Agda 2

 Table of contents:

 * Installing Agda
 * Configuring the Emacs mode
 * Prerequisites
 * Installing the Epic backend's dependencies
 * Installing a suitable version of Emacs under Windows

 Installing Agda

   Note that this README only discusses installation of Agda, not its
   standard library. See the Agda Wiki for information about the

 There are several ways to install Agda:

 * Using a binary package, prepared for your platform.

   Recommended if such a package exists. See the Agda Wiki.

 * Using a released source package, available from Hackage.

   (Note that if you want to install the development version of Agda,
   then you should use the next method.)

   Install the prerequisites mentioned below, then run the following

     cabal update
     cabal install Agda-executable
     agda-mode setup

   The last command tries to set up Emacs for use with Agda. As an
   alternative you can copy the following text to your .emacs file:

     (load-file (let ((coding-system-for-read 'utf-8))
                     (shell-command-to-string "agda-mode locate")))

 * Using the source tar balls available from the Agda Wiki, or the
   development version of the code available from our darcs repository.

   1)  Install the prerequisites mentioned below.

   2a) Run the following commands in the top-level directory of the
       Agda source tree:

         cabal update
         cabal install
         agda-mode setup
         cd src/main
         cabal install

       The third command tries to set up Emacs for use with Agda. As an
       alternative you can copy the following text to your .emacs file:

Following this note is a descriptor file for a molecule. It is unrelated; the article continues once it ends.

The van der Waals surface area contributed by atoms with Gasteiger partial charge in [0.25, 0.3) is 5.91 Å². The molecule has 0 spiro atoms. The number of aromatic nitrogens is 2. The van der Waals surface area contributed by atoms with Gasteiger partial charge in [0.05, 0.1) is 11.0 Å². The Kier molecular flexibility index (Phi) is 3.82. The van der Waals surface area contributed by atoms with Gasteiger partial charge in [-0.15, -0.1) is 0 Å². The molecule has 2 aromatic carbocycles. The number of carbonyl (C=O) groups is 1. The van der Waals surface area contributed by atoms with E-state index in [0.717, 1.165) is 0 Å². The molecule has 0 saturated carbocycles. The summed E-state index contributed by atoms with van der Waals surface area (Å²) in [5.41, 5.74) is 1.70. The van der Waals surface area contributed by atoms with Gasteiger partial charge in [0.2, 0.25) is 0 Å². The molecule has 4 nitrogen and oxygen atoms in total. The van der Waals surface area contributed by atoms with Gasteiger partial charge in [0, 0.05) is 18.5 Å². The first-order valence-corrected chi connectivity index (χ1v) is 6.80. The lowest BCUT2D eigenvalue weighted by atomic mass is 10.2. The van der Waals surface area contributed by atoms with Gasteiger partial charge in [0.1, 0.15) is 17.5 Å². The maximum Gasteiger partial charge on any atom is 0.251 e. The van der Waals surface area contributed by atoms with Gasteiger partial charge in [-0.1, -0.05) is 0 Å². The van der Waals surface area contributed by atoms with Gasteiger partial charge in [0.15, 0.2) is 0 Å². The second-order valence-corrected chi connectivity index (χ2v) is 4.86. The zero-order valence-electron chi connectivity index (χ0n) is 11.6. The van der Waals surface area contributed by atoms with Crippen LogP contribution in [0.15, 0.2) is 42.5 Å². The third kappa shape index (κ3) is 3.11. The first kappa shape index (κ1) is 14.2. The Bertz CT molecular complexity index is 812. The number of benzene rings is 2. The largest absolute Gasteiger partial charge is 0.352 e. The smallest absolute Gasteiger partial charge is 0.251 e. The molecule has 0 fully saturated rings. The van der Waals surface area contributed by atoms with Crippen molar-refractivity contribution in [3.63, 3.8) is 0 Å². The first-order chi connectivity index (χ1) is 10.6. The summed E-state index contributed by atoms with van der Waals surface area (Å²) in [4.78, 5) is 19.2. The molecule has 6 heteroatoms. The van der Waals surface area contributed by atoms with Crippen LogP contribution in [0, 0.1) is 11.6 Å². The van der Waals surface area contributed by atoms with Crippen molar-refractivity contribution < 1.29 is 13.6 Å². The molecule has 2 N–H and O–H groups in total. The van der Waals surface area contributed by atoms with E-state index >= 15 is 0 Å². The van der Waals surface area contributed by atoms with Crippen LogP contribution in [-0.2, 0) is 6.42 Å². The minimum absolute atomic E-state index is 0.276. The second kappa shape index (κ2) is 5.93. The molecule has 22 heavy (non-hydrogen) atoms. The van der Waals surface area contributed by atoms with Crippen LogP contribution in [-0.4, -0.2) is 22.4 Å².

(load-file (let ((coding-system-for-read 'utf-8))
                         (shell-command-to-string "agda-mode locate")))

       If you want to have more control over where files are installed
       then you can give various flags to cabal install, see
       cabal install --help.

   2b) Instead of following 2a you can try to install Agda (including
       batch-mode tool and Emacs mode) by running the following

         make install

 Configuring the Emacs mode

 If you want to you can customise the Emacs mode. Just start Emacs and
 type the following:

    M-x load-library RET agda2-mode RET
    M-x customize-group RET agda2 RET

 This is useful if you want to change the Agda search path, in which
 case you should change the agda2-include-dirs variable.

 If you want some specific settings for the Emacs mode you can add them
 to agda2-mode-hook. For instance, if you do not want to use the Agda
 input method (for writing various symbols like ∀≥ℕ→π⟦⟧) you can add
 the following to your .emacs:

 (add-hook 'agda2-mode-hook
           '(lambda ()
              ; If you do not want to use any input method:
              ; If you want to use the X input method:
              (set-input-method "X")

 Note that, on some systems, the Emacs mode changes the default font of
 the current frame in order to enable many Unicode symbols to be
 displayed. This only works if the right fonts are available, though.
 If you want to turn off this feature, then you should customise the
 agda2-fontset-name variable.


 You need recent versions of the following programs/libraries:

    GNU Emacs:

 You should also make sure that programs installed by cabal-install are
 on your shell's search path.

 For instructions on installing a suitable version of Emacs under
 Windows, see below.

 Non-Windows users need to ensure that the development files for the C
 libraries zlib and ncurses are installed (see and Your package manager may be
 able to install these files for you. For instance, on Debian or Ubuntu
 it should suffice to run